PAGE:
On the night of the day that Lincoln learns the truth his lover Jordan Two-Delta (Scarlet Johansson) wins the lottery. Realising that the turn of death has come to Jordan, Lincoln goes to her room to warn her. After that the movie turns into a typical adventure movie in which many cars explode and many people die. At the end our hero and heroine destroy the corporation and save all the clones from their miserable existences.

The importance of this movie derives from the way in which it criticizes modern power structures which produces subjects in such a way as to serve the system which consumes them. The subjects are subjectified so as to feel happy and content with being locked in hopeful dreams. The Island shows that even what we call the unconscious is a construct, that the drives are not natural, but rather cultural products. 

What we see here is how the life drive turns out to be the death drive. As the clones wait for the day they will finally start living a real life full of pleasures, they are in fact waiting for the day they will die. As they die the system in which they are locked gains strength. Through the death of the subjects the system prolongs its own life.

Cover of "Dead Ringers"

Cover of Dead Ringers

Dead Ringers

With Dead Ringers (1988) Cronenberg shows the consequences of an attempt to get rid of the space between the me and the not me. The illusory absence of difference between Mantle twins Beverly and Elliot is their own creation. They identify with one another so much that they think they are one split soul living one life in two different bodies. When they are discussing the deteriorating condition of Beverly, Claire says to Elliot that he shouldn’t identify with Beverly, distance himself from him, and live his own life separate from Beverly. In response to Claire’s suggestion Elliot says, “But the drugs he takes are running in my veins.” Beverly and Elliot are twice split. They are not only split from their mother by birth, but also from one another. They are divided within and against themselves. Let us start from the beginning to make more sense of what happens in Dead Ringers.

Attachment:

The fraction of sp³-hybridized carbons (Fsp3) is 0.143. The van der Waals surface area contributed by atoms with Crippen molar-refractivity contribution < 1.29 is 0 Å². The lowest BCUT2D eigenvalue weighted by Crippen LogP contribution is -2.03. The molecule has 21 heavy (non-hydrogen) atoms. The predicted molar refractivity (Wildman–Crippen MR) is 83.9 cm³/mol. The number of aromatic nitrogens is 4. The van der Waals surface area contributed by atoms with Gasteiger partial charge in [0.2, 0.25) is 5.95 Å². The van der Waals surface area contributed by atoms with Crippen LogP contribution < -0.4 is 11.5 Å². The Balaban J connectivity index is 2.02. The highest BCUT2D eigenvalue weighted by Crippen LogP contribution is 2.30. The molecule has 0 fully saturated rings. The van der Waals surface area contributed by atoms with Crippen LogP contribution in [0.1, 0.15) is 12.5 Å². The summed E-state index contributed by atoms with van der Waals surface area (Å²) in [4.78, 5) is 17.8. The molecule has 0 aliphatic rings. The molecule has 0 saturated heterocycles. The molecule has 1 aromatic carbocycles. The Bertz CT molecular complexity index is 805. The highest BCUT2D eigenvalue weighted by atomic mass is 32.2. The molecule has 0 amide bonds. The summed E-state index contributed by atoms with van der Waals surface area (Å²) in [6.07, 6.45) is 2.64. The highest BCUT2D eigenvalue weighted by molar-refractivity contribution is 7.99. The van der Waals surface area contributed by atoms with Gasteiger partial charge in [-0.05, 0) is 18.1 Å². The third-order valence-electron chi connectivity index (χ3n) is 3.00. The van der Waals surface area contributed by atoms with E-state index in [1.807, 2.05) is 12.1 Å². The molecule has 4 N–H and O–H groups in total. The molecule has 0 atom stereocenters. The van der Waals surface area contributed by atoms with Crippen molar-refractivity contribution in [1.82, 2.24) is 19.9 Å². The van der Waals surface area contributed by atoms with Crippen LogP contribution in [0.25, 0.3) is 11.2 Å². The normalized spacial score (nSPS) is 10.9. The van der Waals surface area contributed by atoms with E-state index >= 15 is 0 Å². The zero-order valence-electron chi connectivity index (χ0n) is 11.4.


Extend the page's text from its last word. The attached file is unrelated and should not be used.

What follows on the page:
Right at the beginning of the film we see Beverly and Elliot, in childhood, talking about the difference between the copulation of fish and humans. One of them suggests that fish are able to reproduce without having sex, and that if humans were living under the water they wouldn’t need to have sex to copulate. They would simply internalise the water through which they would copulate. At the prospect of copulation without touching, the other twin responds by saying, “I like the idea.” The next scene shows Beverly and Elliot approaching a girl and asking her if she wanted to have sex with them in a bathtub as an experiment. They are aggressively rejected and accused of talking dirty.

 From the very beginning Beverly and Elliot see science as a means to attain sex objects and sex objects as means to carry out their scientific projects. A further hint at their tendency to see the female body as something to be experimented upon is given in the following scene where they are seen operating on a plastic doll pinned down on the table. This is their play. For them the object of desire is at the same time the object of science, and science is a form of play. Their diagnosis concerning the patient is intra ovular surgery.